The court does not view these post-graduate employment statistics to be misleading in a material way for a reasonable consumer acting reasonably. By anyone's definition, reasonable consumers--college graduates--seriously considering law schools are a sophisticated subset of education consumers, capable of sifting through data and weighing alternatives before making a decision regarding their post-college options, such as applying for professional school. These reasonable consumers have available to them any number of sources of information to review when making their decisions.

 

Schweitzer emphasized that the plaintiffs' own complaint cited numerous sources describing the legal job market, such as reports from the National Association for Law Placement, news articles, and U.S. News & World Report rankings that provide information about the job prospects of law graduates.



“NYLS applicants … would have to be wearing blinders not to be aware of these well-established facts of life in the world of legal employment.”

Justice Melvin L. Schweitzer

It should come as no surprise to these law school consumers, Schweitzer said, that the most lucrative law jobs are associated with having attended a high-ranking law school. “It is also difficult for the court to conceive that somehow lost on these plaintiffs is the fact that a goodly number of law school graduates toil (perhaps part-time) in drudgery or have less than hugely successful careers,” he said.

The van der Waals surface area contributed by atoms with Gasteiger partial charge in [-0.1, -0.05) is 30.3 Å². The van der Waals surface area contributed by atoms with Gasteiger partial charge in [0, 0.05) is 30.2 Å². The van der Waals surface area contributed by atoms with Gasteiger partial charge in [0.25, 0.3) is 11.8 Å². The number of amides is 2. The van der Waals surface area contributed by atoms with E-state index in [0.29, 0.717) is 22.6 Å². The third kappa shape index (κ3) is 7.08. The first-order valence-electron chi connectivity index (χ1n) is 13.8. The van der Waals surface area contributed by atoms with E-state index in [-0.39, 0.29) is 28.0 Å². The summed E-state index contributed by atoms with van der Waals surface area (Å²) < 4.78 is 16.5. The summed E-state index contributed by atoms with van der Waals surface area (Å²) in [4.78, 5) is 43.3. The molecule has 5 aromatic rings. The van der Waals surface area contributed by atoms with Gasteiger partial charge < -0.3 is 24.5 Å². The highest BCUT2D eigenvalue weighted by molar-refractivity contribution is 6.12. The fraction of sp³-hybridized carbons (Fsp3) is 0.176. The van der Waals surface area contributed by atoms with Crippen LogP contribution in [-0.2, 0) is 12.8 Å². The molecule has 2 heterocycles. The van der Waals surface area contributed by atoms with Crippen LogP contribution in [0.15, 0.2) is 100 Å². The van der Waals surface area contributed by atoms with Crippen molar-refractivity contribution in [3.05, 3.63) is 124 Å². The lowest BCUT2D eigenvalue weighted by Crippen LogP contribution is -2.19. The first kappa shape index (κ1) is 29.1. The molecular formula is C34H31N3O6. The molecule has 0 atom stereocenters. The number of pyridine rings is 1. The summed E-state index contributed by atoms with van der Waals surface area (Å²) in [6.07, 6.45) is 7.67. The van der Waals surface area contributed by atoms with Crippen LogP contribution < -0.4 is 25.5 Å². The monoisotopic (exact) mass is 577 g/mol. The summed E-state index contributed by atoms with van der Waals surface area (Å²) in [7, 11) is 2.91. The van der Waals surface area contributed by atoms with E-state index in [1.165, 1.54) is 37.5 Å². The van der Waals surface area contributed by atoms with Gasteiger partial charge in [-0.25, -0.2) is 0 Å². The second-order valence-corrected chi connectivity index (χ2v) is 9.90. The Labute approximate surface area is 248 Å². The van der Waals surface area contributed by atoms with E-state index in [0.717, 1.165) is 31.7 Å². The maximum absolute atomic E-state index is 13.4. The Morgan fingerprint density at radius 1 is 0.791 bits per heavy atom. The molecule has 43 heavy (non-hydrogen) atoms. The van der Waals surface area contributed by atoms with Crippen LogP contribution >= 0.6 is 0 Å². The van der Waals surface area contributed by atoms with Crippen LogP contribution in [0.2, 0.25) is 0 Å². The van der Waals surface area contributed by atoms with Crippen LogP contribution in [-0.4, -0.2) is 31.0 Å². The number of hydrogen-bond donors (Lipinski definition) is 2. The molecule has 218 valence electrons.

“NYLS applicants, as reasonable consumers of a legal education, would have to be wearing blinders not to be aware of these well-established facts of life in the world of legal employment,” he declared.

The plaintiffs also asserted that the school's salary data were misleading because they came from a carefully chosen small sample of graduates. On that point, Schweitzer noted that the relatively small percentage of responding students was disclosed whenever the salary data included the average salary statistic. There can be no GBL 349 claim when the allegedly deceptive practice was fully disclosed, he said.